Male sex work in comics and graphic novels: representations from an emerging genre

Dale Corvino

In both fine and popular art forms, there is a shift away from prevailing narratives centering on voices of privilege (by wealth, status, class, race, and/or gender) and toward a broader representation of and by marginalized people. Writers and artists from backgrounds long underrepresented in literature are gaining increasing acceptance and readership. They bring to the fore new voices, bring complexity to story lines and nuance to characters often reduced to stereotype. Nigerian-born novelist Chimamanda Adichie is known tor her lyrical novels as well as her lecture “The Danger of the Single Story,” in which she asserts, “The problem with stereotypes is not that they are untrue, but that they are incomplete.” While stereotypes of many types of marginalized people persist, the problem is particularly acute with prevailing representations of male sex workers.

Michael Morgan, a prolific researcher of media effects, draws this conclusion from decades of research: “I think the moral argument is self-evident. Stories matter. Stories affect how we live our lives, how we see other people, how we think about ourselves.” From the research on the effects of under- and misrepresentation, one may conclude that robust representation is merely a corrective to past deficiencies, but writer Gabrielle Bellot articulates an affirmative case for the project of queer representation: “Our literature has offered a vision to the world of the possibilities that may exist within each person, of our ability to resist and persist, of our ability to make and remake ourselves, even in the face of unspeakable pain.” The shift toward broader representation expands our culture, and the inclusion of sex workers’ narratives that present a more complicated picture than prevailing stereotypes is a part of this expansion. In the concise language of Twitter hashtags, representation matters.

Male sex workers may well face additional challenges when claiming space for their representation. The problem of disclosure is often primary to sex workers, compounding the risks that queer authors may face. In countries with oppressive laws against queer representation, merely speaking out or promoting certain content can subject individuals to prosecution or violence. In the United States, which has made progress toward attaining legislative as well as representational equality, many states still allow employment discrimination based on sexual orientation and/or gender identity; there are cases of schoolteachers being fired for expressing their identity, as well as cases of teachers being doxxed and subsequently fired for prior sex work.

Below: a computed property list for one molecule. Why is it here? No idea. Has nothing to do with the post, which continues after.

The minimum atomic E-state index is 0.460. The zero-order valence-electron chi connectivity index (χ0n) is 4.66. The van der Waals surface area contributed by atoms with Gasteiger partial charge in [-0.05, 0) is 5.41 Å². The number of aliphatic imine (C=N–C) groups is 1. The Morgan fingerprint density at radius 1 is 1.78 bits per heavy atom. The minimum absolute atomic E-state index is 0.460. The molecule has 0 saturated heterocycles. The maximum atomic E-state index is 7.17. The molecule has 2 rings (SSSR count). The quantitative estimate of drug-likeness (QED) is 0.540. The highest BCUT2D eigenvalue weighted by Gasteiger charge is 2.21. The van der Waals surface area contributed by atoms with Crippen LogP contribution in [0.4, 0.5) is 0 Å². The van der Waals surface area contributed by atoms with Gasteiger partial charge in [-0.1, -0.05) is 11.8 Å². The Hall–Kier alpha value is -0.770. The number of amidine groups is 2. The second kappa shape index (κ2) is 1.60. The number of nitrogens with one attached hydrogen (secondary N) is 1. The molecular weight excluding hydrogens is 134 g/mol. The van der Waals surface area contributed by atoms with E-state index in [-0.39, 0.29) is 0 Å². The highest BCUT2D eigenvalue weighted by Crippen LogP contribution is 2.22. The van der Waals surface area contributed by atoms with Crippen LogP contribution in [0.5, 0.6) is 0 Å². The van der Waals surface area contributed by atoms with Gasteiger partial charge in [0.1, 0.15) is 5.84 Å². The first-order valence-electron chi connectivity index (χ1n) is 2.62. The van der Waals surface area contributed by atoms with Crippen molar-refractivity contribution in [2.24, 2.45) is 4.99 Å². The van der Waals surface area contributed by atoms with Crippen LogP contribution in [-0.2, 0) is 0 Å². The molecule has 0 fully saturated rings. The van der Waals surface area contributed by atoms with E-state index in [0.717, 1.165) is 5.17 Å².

The past two generations of writers have expanded the scope of male sex worker representation not only by countering stereotypes but also by representing the under-, mis-, and unrepresented in popular genres such as science fiction, young adult novels, and comics. The absence of particular characters and narratives in a given genre compounds the problem ot persistent stereotypes. The existence of a body of sci-fi works without queer characters or story lines, for example, tacitly implies a queerless future; the picture is incomplete. In the works appraised in this chapter, writers and artists have engaged the popular comic genre to counter persistent stereotypes with immediate, explicit, and detailed characterizations and narratives.

Graphic novels and comic books: superhero hustlers

A comic book or graphic novel typically advances narratives with a combination of image and text: expositional blocks, dialogue bubbles, framed sequences of drawings, and insets. While a comic book is typically serialized, a graphic novel is a stand-alone volume. One of the strengths of the medium is the graphic depiction of bodies in motion, a strength that lends itself to the sexually graphic scenes of much adult content. Comic books are perhaps best known for the supernatural abilities of their superheroes, anthropomorphic content for both children and adults, and humor, whereas political and social commentary are typically the purview of serial comic strips and single-panel comics appearing in newspapers and magazines.